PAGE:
This leaves writing. I’d like to think that I should be able to find an hour a day to write, but that’s not necessarily healthy at the moment. Besides, having gone through a Russian literature phase once in my life, I’m pretty sure my “insights” on mental illness aren’t as exciting as I’d like to think. (Seriously Fyodor, STFU already.)
This isn’t to say that I’ll be abandoning writing until things start looking up, but rather that I’m going to pull back a little bit. Instead of writing what I need to when I have to, I’m going to write what I really need to when I really have to.
[Trigger warning for anxiety]
At some point, I’m going to write a length post about both how trans*ness intersects with my mental health and how society devalues care for mental illness.
However, I’m out of Ativan, so that’s not going to happen. Instead, a pair of observations:
If you ever run out of anxiety medication, don’t wear a charm bracelet. I didn’t even know I liked charm bracelets, but my daughter picked one out for my birthday, and it’s awesome. Anyhow, as the last of my pills wore off yesterday, I started to develop the very subtle shakes that have become part of my professional and personal repertoire. With enough effort on my part, I’m typically able to keep these under the radar when I’m in public. That’s where the charm bracelet comes in.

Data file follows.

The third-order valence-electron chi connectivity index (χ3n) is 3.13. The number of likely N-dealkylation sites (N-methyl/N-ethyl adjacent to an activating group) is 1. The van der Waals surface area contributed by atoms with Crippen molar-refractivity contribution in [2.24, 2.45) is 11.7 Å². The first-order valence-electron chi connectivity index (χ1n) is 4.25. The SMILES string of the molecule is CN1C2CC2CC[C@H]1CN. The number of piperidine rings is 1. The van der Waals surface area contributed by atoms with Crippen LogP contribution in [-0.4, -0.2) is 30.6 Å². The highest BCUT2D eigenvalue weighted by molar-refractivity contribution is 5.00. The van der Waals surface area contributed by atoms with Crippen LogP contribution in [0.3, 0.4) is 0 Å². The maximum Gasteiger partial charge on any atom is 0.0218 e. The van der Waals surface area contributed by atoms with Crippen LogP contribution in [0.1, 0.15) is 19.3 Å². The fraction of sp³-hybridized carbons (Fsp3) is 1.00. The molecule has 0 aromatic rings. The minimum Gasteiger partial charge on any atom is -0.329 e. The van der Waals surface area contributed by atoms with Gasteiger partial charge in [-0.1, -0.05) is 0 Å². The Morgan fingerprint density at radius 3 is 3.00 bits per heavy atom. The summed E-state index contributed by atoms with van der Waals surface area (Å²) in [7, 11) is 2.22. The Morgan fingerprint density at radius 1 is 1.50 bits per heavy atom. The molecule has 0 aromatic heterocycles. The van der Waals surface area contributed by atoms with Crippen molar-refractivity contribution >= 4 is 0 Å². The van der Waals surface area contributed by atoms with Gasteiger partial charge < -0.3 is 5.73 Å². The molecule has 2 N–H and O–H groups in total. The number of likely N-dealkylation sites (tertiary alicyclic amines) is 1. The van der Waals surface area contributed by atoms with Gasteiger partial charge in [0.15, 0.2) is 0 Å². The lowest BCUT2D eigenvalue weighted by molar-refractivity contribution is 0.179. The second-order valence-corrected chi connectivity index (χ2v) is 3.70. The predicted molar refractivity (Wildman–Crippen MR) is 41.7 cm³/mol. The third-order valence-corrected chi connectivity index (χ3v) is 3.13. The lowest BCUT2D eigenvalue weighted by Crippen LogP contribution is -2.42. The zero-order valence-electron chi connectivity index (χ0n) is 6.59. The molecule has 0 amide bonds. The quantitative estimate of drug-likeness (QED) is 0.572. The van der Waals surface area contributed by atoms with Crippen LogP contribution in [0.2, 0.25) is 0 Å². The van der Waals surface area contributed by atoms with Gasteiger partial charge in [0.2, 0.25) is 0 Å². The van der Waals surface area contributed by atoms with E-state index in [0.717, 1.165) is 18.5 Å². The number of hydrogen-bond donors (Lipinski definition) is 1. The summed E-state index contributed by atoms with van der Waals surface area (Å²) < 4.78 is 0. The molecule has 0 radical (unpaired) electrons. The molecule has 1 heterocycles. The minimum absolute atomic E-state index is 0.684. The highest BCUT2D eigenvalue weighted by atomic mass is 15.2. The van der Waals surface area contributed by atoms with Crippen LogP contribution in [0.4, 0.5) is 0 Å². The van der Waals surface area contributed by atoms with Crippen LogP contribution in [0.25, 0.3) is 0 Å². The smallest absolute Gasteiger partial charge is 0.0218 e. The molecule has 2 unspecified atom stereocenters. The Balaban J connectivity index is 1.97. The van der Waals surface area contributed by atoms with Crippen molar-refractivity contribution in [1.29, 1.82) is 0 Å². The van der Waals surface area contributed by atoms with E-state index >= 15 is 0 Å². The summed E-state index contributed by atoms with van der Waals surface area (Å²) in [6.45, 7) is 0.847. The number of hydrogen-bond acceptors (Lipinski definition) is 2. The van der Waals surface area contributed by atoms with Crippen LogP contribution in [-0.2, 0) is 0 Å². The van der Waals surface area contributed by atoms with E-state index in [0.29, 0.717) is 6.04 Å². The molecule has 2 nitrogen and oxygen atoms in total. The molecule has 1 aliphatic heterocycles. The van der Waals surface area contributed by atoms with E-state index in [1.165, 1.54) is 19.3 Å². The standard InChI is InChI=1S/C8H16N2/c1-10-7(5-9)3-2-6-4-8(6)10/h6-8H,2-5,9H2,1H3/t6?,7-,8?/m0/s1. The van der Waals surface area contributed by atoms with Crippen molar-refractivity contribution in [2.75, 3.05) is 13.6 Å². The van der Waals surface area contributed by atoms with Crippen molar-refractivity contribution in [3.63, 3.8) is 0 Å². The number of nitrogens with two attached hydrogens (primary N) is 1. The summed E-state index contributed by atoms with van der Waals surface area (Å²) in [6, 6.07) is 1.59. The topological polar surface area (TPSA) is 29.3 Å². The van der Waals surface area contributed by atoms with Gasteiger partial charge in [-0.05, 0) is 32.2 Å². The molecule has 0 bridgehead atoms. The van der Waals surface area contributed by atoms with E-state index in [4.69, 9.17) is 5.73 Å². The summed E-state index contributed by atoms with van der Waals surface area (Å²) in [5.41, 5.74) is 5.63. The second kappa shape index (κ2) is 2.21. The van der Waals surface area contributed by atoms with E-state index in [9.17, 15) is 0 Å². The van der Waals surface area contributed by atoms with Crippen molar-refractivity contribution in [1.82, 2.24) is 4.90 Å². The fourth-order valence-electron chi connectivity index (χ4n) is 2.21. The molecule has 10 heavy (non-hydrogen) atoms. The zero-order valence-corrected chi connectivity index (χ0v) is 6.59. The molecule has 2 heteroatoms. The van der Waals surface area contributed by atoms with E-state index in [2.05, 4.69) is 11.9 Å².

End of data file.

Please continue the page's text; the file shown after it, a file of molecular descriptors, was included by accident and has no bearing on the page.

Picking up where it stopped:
“Is there a cat running around in the corner of your office? I’m pretty sure I just heard a cat.”
When I got home, my partner had just told our daughter that we’d be spending Friday afternoon at the fair.
“I’m going to ride a biiiiiiiiiig roller coaster with Mommy!”
“I don’t think they’ll let you on; you’re only three. Besides, Mommy is afraid of roller coasters.”
“Nooooo, silly Momma! Mommy’s not afraid of anything!”
This struck me as hilarious, until I realized that I’m a storyteller, a talking dog, and an airplane.